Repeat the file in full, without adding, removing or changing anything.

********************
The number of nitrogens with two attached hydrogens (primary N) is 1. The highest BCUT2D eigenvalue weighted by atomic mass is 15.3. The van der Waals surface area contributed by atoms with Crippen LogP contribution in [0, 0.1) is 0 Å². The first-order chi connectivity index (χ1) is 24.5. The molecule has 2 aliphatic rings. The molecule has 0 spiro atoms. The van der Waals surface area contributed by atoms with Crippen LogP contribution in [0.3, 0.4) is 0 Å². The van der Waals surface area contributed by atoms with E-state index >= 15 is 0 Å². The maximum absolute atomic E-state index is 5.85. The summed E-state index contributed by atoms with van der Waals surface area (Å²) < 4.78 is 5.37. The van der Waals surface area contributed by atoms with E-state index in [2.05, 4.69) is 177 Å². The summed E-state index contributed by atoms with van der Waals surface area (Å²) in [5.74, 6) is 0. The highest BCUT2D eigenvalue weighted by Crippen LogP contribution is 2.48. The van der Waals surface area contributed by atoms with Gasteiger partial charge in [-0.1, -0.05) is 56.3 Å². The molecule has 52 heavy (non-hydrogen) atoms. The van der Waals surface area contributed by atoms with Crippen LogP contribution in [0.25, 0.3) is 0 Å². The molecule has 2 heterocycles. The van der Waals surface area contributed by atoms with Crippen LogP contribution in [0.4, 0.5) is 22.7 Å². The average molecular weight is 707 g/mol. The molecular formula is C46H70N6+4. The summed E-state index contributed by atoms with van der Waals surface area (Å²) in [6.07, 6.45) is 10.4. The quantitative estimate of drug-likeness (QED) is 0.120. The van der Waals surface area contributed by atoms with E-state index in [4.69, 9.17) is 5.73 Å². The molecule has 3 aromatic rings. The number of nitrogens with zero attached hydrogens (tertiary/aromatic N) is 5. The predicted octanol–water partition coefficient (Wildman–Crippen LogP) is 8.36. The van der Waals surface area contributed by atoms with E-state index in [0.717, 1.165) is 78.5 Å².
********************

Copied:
The number of nitrogens with two attached hydrogens (primary N) is 1. The highest BCUT2D eigenvalue weighted by atomic mass is 15.3. The van der Waals surface area contributed by atoms with Crippen LogP contribution in [0, 0.1) is 0 Å². The first-order chi connectivity index (χ1) is 24.5. The molecule has 2 aliphatic rings. The molecule has 0 spiro atoms. The van der Waals surface area contributed by atoms with Crippen LogP contribution in [0.3, 0.4) is 0 Å². The van der Waals surface area contributed by atoms with E-state index >= 15 is 0 Å². The maximum absolute atomic E-state index is 5.85. The summed E-state index contributed by atoms with van der Waals surface area (Å²) < 4.78 is 5.37. The van der Waals surface area contributed by atoms with E-state index in [2.05, 4.69) is 177 Å². The summed E-state index contributed by atoms with van der Waals surface area (Å²) in [5.74, 6) is 0. The highest BCUT2D eigenvalue weighted by Crippen LogP contribution is 2.48. The van der Waals surface area contributed by atoms with Gasteiger partial charge in [-0.1, -0.05) is 56.3 Å². The molecule has 52 heavy (non-hydrogen) atoms. The van der Waals surface area contributed by atoms with Crippen LogP contribution in [0.25, 0.3) is 0 Å². The molecule has 2 heterocycles. The van der Waals surface area contributed by atoms with Crippen LogP contribution in [0.4, 0.5) is 22.7 Å². The average molecular weight is 707 g/mol. The molecular formula is C46H70N6+4. The summed E-state index contributed by atoms with van der Waals surface area (Å²) in [6.07, 6.45) is 10.4. The quantitative estimate of drug-likeness (QED) is 0.120. The van der Waals surface area contributed by atoms with E-state index in [4.69, 9.17) is 5.73 Å². The molecule has 3 aromatic rings. The number of nitrogens with zero attached hydrogens (tertiary/aromatic N) is 5. The predicted octanol–water partition coefficient (Wildman–Crippen LogP) is 8.36. The van der Waals surface area contributed by atoms with E-state index in [0.717, 1.165) is 78.5 Å².